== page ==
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Discussion Starter · #1 ·
<a href="http://www.mercola.com/2005/oct/11/healthy_alternative_to_conventional_infant_formula_part_1.htm" target="_blank">http://www.mercola.com/2005/oct/11/h...ula_part_1.htm</a><br><br><br>
it seemed pretty good until i got to the part about giving all infants, even BF ones, egg yolk at 4 months. <img alt="" class="inlineimg" src="http://www.mothering.com/discussions/images/smilies/irked.gif" style="border:0px solid;" title="irked">:
 

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Well it was co-authored by Sally Fallon, who wrote Nourishing Traditions. If I remember right, this is what she recommended in her book.
 

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Funny, I jusdt read that, we must have gotten the same email. It kinda freaks me out but I don't know enough to make any educated opinions, maybe it's wonderful stuff.<br><br>
I dunno about yolks mandatory at 4 months either, I don't agree with that.
 

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I'm just surprised Dr Mercola didn't comment at the bottom of it, as he does with most articles. He usually explains that breastmilk is what babies are supposed to eat, get raw breastmilk from a friend if you can't bf or need to supplement, and as a last resort use this formula recipe. He usually also includes his diet and supplement recomendations for nursing moms.
 

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Discussion Starter · #5 ·
i think he actually wrote, or co wrote, this article. <img alt="" class="inlineimg" src="http://www.mothering.com/discussions/images/smilies/irked.gif" style="border:0px solid;" title="irked">:
 

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Discussion Starter · #7 ·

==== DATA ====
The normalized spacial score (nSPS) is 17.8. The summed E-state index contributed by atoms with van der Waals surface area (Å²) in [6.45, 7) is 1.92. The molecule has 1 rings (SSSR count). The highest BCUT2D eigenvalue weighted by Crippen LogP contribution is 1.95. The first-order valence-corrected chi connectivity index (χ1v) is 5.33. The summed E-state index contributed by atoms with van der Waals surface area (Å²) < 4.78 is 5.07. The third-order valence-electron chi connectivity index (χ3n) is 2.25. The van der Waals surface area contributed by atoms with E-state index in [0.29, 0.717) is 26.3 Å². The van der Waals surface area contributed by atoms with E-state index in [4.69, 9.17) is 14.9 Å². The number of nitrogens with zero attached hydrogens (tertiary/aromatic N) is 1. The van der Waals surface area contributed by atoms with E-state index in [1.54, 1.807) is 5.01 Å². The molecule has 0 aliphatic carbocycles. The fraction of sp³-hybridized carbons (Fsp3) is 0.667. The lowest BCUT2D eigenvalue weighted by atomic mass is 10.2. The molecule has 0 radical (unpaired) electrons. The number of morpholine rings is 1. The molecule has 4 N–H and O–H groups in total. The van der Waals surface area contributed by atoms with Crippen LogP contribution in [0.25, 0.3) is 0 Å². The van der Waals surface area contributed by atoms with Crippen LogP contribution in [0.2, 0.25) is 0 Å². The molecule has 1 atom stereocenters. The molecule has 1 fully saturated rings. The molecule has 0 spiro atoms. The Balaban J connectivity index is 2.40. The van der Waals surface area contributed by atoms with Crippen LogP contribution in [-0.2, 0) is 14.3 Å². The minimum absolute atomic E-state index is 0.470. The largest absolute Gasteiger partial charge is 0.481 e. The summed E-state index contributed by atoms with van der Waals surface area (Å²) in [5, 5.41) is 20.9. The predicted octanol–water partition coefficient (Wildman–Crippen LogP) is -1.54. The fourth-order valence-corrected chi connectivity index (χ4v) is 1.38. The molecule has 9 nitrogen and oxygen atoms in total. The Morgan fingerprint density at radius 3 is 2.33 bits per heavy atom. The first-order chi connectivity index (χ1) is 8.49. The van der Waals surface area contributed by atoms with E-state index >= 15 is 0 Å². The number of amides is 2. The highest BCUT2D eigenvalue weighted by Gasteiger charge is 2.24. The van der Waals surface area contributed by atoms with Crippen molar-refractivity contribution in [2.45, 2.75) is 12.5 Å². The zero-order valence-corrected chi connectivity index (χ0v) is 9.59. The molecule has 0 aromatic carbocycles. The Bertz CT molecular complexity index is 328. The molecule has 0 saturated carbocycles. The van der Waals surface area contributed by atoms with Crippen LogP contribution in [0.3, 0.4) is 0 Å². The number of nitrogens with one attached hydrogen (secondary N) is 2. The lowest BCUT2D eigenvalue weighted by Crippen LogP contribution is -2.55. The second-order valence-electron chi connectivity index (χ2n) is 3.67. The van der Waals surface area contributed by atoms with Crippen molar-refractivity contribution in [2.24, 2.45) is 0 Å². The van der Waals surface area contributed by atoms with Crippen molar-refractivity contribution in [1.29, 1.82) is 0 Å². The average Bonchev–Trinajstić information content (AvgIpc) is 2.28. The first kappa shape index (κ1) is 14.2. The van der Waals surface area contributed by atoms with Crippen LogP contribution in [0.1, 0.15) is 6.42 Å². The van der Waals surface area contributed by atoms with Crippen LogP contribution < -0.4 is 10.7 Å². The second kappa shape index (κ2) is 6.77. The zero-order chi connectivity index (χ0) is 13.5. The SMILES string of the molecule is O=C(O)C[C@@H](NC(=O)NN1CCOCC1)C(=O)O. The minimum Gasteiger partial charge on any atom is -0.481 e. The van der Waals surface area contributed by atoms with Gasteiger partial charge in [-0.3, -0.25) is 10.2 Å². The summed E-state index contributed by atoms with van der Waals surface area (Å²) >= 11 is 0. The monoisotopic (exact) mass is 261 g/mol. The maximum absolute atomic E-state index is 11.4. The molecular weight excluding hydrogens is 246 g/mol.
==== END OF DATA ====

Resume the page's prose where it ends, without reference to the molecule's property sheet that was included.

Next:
i already emailed him. did anyone else?
 

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<img alt="" class="inlineimg" src="http://www.mothering.com/discussions/images/smilies/headscratch.gif" style="border:0px solid;" title="headscratch"><br><br>
Ya know, what I don't get about the whole NT/Sally Fallon/Weston A Price is...<br><br>
WAP thought traditional diets were so great because everyone had nice straight white teeth. (He was a dentist, after all.) In traditional cultures everyone pretty much would have breastfed, often for several years...does Sally Fallon not think maybe it was the BREASTMILK and the BREASTFEEDING that led to those nice straight teeth? (A la the article in Mothering a few issues back on how extended breastfeeding ensures normal jaw/teeth development). I seriously doubt that the traditional cultures where WAP did his observational work were feeding babies egg yolks at 4 months. <img alt="" class="inlineimg" src="http://www.mothering.com/discussions/images/smilies/shake.gif" style="border:0px solid;" title="shake"><br><br>
So why it is there's so much misinformation/poorly written stuff on bf coming out of the WAP foundation website and Sally Fallon...I have to believe it's because of her own issues with bf.